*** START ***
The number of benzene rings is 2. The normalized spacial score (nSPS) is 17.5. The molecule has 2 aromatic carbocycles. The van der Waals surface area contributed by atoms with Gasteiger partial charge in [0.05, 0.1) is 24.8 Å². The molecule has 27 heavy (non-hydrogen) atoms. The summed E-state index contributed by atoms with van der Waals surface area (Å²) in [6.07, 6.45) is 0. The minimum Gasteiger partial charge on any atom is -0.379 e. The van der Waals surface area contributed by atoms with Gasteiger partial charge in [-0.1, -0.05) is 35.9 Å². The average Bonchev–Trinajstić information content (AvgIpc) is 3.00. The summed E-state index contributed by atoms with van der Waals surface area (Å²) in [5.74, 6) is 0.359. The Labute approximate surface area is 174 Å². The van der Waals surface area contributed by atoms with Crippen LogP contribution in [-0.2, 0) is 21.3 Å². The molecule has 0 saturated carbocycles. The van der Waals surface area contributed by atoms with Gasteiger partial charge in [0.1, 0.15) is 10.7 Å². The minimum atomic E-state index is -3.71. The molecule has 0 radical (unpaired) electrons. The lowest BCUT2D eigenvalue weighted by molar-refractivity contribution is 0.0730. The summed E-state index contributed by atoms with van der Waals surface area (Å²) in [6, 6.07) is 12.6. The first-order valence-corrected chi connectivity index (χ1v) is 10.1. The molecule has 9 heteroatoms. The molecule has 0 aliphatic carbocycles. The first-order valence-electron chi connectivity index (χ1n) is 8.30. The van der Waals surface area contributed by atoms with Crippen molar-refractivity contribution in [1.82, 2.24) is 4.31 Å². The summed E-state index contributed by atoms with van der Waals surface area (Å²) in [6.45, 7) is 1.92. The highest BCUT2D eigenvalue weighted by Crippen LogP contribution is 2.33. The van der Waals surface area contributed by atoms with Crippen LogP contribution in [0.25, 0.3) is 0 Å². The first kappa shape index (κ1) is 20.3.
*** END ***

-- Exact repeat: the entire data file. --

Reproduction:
The number of benzene rings is 2. The normalized spacial score (nSPS) is 17.5. The molecule has 2 aromatic carbocycles. The van der Waals surface area contributed by atoms with Gasteiger partial charge in [0.05, 0.1) is 24.8 Å². The molecule has 27 heavy (non-hydrogen) atoms. The summed E-state index contributed by atoms with van der Waals surface area (Å²) in [6.07, 6.45) is 0. The minimum Gasteiger partial charge on any atom is -0.379 e. The van der Waals surface area contributed by atoms with Gasteiger partial charge in [-0.1, -0.05) is 35.9 Å². The average Bonchev–Trinajstić information content (AvgIpc) is 3.00. The summed E-state index contributed by atoms with van der Waals surface area (Å²) in [5.74, 6) is 0.359. The Labute approximate surface area is 174 Å². The van der Waals surface area contributed by atoms with Crippen LogP contribution in [-0.2, 0) is 21.3 Å². The molecule has 0 saturated carbocycles. The van der Waals surface area contributed by atoms with Gasteiger partial charge in [0.1, 0.15) is 10.7 Å². The minimum atomic E-state index is -3.71. The molecule has 0 radical (unpaired) electrons. The lowest BCUT2D eigenvalue weighted by molar-refractivity contribution is 0.0730. The summed E-state index contributed by atoms with van der Waals surface area (Å²) in [6, 6.07) is 12.6. The first-order valence-corrected chi connectivity index (χ1v) is 10.1. The molecule has 9 heteroatoms. The molecule has 0 aliphatic carbocycles. The first-order valence-electron chi connectivity index (χ1n) is 8.30. The van der Waals surface area contributed by atoms with Crippen molar-refractivity contribution in [1.82, 2.24) is 4.31 Å². The summed E-state index contributed by atoms with van der Waals surface area (Å²) in [6.45, 7) is 1.92. The highest BCUT2D eigenvalue weighted by Crippen LogP contribution is 2.33. The van der Waals surface area contributed by atoms with Crippen LogP contribution in [0.25, 0.3) is 0 Å². The first kappa shape index (κ1) is 20.3.